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Dogs in tutus delay Norwegian Air flight

You can't make this stuff up; emotional support dogs in tutus delayed a Norwegian Air flight at Gatwick Airport before the dogs and their owners were removed from the airplane. ( More...

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joel wiley 2
"Norwegian Air said emotional support dogs, for people with mental or emotional disability, are allowed on direct flights to and from the US, excluding flights to the UK."
1. Flight was going from, not to UK
2. How did the dogs get to the UK in the first place? Was the breeder/trainer in UK?
djames225 1
The dogs were probably stationed in the UK, ie they lived there.
ON the other hand, I can see why they were distressed. I'd be distressed also if forced to wear a tutu, while being stared at by others.
the article does not mention just how many emotional support animals (dogs) there leads you to believe it was quite a few..pugs are small and I guess you could try to cram more than one into a carry on kennel,but my gosh,why? especially if you put the poor dogs in a tutu!airlines are supposed to restrict the number of support animals and guide dogs,and unless its changed,it used to be only one per cabin,whether coach,first or business..i feel sorry for the dogs!!
sharon bias 1
Would it have been easier if they were wearing goblin head gear? Since pug nosed dogs are prone to problems on aircraft, I can understand why Norwegian didn't want them on board.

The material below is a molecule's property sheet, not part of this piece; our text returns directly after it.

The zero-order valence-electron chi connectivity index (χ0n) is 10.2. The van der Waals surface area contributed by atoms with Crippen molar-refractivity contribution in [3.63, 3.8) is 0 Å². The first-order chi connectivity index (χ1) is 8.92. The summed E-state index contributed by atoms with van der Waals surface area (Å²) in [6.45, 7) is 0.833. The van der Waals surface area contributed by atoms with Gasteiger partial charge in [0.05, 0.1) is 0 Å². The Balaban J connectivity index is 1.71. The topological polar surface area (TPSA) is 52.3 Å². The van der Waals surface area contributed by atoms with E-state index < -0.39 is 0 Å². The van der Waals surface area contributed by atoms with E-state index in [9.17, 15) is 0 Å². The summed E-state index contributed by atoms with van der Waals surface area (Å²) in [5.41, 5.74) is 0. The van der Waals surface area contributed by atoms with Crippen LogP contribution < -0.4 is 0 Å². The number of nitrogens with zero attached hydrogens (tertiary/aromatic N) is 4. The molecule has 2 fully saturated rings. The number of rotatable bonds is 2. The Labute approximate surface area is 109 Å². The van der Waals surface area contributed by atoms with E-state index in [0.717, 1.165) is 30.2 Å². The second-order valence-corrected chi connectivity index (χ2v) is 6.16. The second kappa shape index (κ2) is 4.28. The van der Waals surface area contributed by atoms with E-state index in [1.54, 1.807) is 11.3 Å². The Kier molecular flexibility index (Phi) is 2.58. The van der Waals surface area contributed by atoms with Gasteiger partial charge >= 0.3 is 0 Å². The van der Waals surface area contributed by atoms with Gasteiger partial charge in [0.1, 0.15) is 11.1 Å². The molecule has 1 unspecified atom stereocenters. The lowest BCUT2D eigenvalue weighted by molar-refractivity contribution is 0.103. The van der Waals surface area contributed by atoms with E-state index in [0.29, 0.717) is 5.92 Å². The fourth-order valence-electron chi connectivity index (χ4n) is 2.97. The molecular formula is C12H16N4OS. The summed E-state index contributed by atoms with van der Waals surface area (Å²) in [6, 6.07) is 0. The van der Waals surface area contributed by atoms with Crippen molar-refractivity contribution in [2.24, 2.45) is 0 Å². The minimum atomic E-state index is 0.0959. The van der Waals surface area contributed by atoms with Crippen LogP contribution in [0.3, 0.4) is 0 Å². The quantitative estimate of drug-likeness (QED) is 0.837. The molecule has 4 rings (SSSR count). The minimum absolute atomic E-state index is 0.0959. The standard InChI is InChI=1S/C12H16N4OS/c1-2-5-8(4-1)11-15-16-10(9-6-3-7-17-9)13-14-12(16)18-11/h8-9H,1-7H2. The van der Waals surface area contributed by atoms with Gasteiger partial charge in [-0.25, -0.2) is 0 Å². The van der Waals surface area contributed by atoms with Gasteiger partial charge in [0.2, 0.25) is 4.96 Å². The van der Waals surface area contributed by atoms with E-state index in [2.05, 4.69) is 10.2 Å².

ToddBaldwin3 1
This sounds like there was more than one person and multiple dogs per person. Just how many emotional support animals do they need? Again, and I admit this is based on assumptions, this sounds like folks gaming the system to avoid paying pet transport fees. I know it sounds mean, but personally, I feel that if you can't travel on an airplane without an emotional support critter, maybe you shouldn't be flying, or at least not flying unaccompanied.
Animals = Cargo Hold
jim sisti 2
Even the cargo hold is not suitable. I opened a 737 fwd cargo door one evening and found 2 kennels, a large golden retriever in each, and the one was so stressed out that it had ripped out several claws on its front paws,and had broken a couple teeth trying to chew thru the wire door of the kennel. Blood all over the animal and bin floor. We got towels and immeduately moved the animals to baggage claim, met with the passenger and offered to help clean the dog and refer her to the closest 24 hr animal hospital. And she declined, saying they were her ex husbands and she really did not want them, and was just bringing them to get them away feom him and would deal with them in the morning! And with that, she had the person picking her up load them into the van and she was gone.Some people are scum, some are scammers, but NEVER should an animal be put thru the stress of flying.(That is why there are pet sitters and places at home to board them)
ToddBaldwin3 1
You have to know your animal. In the US, when I went on leave, I either drove and took my dog with me, or I boarded her (90 pounds of German Shepherd goofiness). I did the same for TDY's lasting over two weeks. Unfortunately, I got assigned overseas, so my dog had to fly, it's a long drive across the Pacific Ocean. I have to admit that I am blessed with a dog that travels well, both in the car and in the air. On the other hand, when I arrived at my overseas duty station (military charter to a military base), when I went to collect my dog, the Vets were doing CPR on a French bull dog.
Pecos Llama 0
Brachycephalic dog breeds are severely prone to not traveling well, especially in aircraft, due to a severely abnormal upper respiratory anatomic conformation. It's no wonder though; the skull conformation of brachycelphalic dog breeds are a crime against nature. There are established "corrective" surgeries to shorten the soft palate and widen the nares (nostrils) for such breeds just so they can actually breathe a bit better, though still not as well as a "normal" dog.


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